Two-time Olympic bronze medallist Paddy Barnes has said he has no regrets about his career after retiring from boxing.
After a decorated amateur career, the 32-year-old fought nine times during three years as a professional.
The Belfast boxer hung up his gloves after losing to Jay Harris at the Ulster Hall last month.
"Being a professional was never a dream of mine. My dream was always to be an Olympic champion," said Barnes on Sportsound Extra Time.
Less than a week after announcing his retirement, Barnes has taken up a new job with the Irish Athletic Boxing Association as Club Development Officer for Ulster.
As well as his two Olympic medals in London and Rio, Barnes won gold medals while competing for Northern Ireland at the 2010 and 2014 Commonwealth Games.
He turned professional in 2016 and won his first five fights, however three losses in his last four bouts made Barnes consider his future in the sport.
The defeat to Welshman Harris in four rounds at the Ulster Hall proved to be the final straw for Barnes, who says he had the option of carrying on but knew the time was right to retire.
"The only reason I was in the sport was to be the best," said Barnes.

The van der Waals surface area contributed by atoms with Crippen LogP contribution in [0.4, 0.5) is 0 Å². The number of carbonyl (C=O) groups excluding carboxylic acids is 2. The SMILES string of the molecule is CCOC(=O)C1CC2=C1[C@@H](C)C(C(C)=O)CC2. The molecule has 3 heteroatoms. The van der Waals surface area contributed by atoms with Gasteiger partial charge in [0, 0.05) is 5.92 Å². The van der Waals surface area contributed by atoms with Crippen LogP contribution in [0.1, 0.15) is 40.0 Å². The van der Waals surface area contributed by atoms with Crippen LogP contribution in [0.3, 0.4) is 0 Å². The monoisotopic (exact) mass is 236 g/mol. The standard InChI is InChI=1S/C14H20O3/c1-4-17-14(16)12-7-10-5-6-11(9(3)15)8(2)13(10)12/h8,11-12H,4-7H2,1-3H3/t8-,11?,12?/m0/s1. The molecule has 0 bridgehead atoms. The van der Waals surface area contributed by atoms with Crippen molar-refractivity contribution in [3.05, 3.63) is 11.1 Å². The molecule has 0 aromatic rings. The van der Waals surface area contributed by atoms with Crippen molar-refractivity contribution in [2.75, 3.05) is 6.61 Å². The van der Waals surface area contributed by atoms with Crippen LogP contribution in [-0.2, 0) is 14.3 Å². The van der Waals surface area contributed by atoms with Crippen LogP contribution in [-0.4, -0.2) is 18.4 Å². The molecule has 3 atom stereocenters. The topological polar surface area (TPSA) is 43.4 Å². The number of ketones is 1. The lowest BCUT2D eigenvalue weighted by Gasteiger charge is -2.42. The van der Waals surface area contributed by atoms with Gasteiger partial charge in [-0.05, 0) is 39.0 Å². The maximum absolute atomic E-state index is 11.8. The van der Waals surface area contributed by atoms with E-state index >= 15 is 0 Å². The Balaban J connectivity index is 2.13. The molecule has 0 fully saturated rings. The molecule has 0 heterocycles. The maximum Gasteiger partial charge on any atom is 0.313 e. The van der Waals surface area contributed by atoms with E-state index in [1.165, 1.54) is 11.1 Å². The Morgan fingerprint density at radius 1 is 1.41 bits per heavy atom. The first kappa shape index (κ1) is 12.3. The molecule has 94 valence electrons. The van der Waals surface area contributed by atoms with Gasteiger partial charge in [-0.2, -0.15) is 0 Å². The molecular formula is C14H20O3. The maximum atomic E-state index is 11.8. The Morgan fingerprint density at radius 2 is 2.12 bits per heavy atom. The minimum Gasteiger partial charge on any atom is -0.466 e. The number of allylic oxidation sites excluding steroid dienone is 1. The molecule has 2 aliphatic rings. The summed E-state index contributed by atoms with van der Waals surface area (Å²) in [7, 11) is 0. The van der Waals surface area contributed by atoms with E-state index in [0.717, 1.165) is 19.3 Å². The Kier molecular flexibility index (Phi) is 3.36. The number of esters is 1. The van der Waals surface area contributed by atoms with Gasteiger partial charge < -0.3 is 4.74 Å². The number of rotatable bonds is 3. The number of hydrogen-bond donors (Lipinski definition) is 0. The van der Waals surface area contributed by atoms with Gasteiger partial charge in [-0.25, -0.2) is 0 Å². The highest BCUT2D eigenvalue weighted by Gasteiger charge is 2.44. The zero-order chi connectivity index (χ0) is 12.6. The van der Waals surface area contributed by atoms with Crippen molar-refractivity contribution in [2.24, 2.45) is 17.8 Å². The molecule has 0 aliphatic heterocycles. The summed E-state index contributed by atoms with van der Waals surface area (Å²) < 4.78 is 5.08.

"I could have fought journeymen and got paid for it, but that's not why I was in boxing for.
"I've been to three Olympics, and people told me that I should have turned professional after my second Games.
"That was just never a dream of mine and I just wanted to win gold.
"Once I did turn pro, there wasn't a transition and I just threw myself into the deep end.
"I tried and I came up short, but I have no regrets whatsoever."
I knew I was on the decline
Barnes, who has now started a job with Sport NI after retiring, says he has been "a bit overwhelmed" since announcing he was quitting the sport.
"The response has been mad," he added.
"There's been over 1000 messages with people wishing me well and thanking me for the memories."
After three defeats in his last four fights, the popular flyweight said he knew that he knew his time in the professional ranks would be limited.
"I felt, not just in training, that my reaction times were getting slower.
"I noticed it in my last few performances, especially the one in Falls Park, where I wasn't able to slip punches like I used to be able to.
"I knew that I was on the decline and I'm a realist. I knew I wouldn't be a world champion.
"I wanted to be the best, so I knew that the time was right to retire."